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Key Elements of Non-Disclosure Agreements

Non-disclosure agreements are a common contract type that come across the desk of a business owner, executive or in-house attorney. They are put in place when businesses or individuals want to share confidential information with another party.

 

While in many instances they are not high-risk contracts, it is important to have a pre-approved template used team members of your own company or have them reviewed if on another company’s paper. Below are the key elements of a non-disclosure agreement:

 

Mutual vs. Non-Mutual NDAs:

 

There are two types of NDAs, mutual and one-sided. Mutual NDAs require both parties to keep information governed by the NDA confidential. One-sided NDAs only require the receiving party to keep the information governed by the NDA confidential. If you are providing confidential information, it is best to use a one-sided NDA so that you are not obligated to keep any information disclosed during the exchange confidential.

 

Definition of Confidential Information:

 

This section of the NDA lays out what ‘information’ needs to be kept confidential. The disclosing party naturally wants this section to be as broad as general, while the receiving party wants to keep it narrow. Things that can be tricky is what information qualifies. To illustrate this, it could be all information, only information with a ‘confidential’ designation, only written information (so excluding what is spoken about), etc. A bit more to it than what you would think on the surface.

 

Parties of Agreement:

 

This section defines who the parties are that are entering the agreement. If it is a one-sided NDA, the terms ‘disclosing party’ and ‘receiving party’ can be used to further define the parties. Keep in mind information may be shared with third parties in some business transactions, so they will need to be addressed in your agreement.

 

Term of Agreement:

 

This section essentially defines how long the NDA will last. Should it last forever? Should it last for 3 years? This is what is defined in this section. If you are the disclosing party, you may want this to last forever. However, you may have trouble getting the receiving party to agree to this. What is reasonable depends on the industry and nature of the information being disclosed.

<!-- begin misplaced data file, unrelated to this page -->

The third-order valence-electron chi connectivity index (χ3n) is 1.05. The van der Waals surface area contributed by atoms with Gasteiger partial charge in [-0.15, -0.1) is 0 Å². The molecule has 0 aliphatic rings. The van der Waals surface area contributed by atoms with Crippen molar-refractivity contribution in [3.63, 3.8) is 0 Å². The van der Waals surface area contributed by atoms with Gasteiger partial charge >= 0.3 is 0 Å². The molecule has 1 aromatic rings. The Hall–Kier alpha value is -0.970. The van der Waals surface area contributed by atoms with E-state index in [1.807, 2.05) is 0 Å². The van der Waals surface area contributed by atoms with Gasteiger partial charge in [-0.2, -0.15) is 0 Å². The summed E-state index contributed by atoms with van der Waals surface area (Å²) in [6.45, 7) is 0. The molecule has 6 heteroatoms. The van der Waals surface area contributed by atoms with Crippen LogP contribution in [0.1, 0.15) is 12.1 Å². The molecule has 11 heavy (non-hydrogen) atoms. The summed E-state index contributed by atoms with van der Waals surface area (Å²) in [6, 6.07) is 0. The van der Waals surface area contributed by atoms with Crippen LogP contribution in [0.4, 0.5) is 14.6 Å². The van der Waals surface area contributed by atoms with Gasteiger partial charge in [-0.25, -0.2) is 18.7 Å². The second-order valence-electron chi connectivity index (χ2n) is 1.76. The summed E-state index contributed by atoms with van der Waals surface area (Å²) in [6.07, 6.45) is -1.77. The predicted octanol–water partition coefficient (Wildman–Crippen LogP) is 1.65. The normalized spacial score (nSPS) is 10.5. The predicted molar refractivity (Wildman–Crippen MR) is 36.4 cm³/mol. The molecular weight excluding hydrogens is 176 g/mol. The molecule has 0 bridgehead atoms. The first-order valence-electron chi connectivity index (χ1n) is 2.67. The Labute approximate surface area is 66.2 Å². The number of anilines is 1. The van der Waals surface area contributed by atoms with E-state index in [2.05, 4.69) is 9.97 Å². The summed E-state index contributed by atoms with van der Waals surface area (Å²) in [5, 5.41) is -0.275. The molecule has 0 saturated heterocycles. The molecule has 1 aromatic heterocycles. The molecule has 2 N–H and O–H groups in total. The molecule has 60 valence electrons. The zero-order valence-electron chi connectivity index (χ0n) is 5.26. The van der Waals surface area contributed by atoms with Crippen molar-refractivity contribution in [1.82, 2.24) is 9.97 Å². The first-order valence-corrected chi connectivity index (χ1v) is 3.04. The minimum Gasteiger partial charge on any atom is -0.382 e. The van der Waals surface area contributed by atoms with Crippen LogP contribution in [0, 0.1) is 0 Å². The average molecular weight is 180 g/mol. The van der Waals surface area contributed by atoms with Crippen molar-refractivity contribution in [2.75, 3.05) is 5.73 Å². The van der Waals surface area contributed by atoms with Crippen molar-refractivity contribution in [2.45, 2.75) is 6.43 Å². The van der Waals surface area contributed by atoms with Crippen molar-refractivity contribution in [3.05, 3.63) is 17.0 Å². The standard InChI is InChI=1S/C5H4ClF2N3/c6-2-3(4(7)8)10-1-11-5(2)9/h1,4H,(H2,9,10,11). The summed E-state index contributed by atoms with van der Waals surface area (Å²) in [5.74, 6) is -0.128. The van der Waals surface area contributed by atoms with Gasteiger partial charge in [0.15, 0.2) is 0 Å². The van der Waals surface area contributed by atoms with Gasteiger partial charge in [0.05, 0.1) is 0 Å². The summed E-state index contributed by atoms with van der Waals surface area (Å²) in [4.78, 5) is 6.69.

Confidentiality Obligation by Receiving Party:

 

This section defines the two obligations of the receiving party, which are keeping the information confidential and not using the confidential information. For the part requiring the receiving party to keep information confidential, the disclosing party may require them to take ‘reasonable’ steps in doing so. This could include limiting access in ones organization to a certain group of people, among other things. The second part, not using confidential information, is also important since you do not want the receiving party using the information for their own gain, and your loss.

 

Exclusion from Confidential Treatment:

 

This section defines situations where the receiving party is excluded from keeping information confidential. It may be unfair, for example, for the disclosing party to require information to be kept confidential if it was already known to the public or to the recipient themselves. There are many common and reasonable exclusion situations to be considered.

 

Jurisdiction:

 

This section outlines what jurisdiction a dispute would be handled in, should the receiving party breach the contract. It is always best for the disclosing party to require the agreement to be limited to their jurisdiction.

 

There are other common sections of NDAs that may be considered or are more specific based on certain industries. As we always say, if you have any question or need advice on NDAs, please speak to a lawyer!

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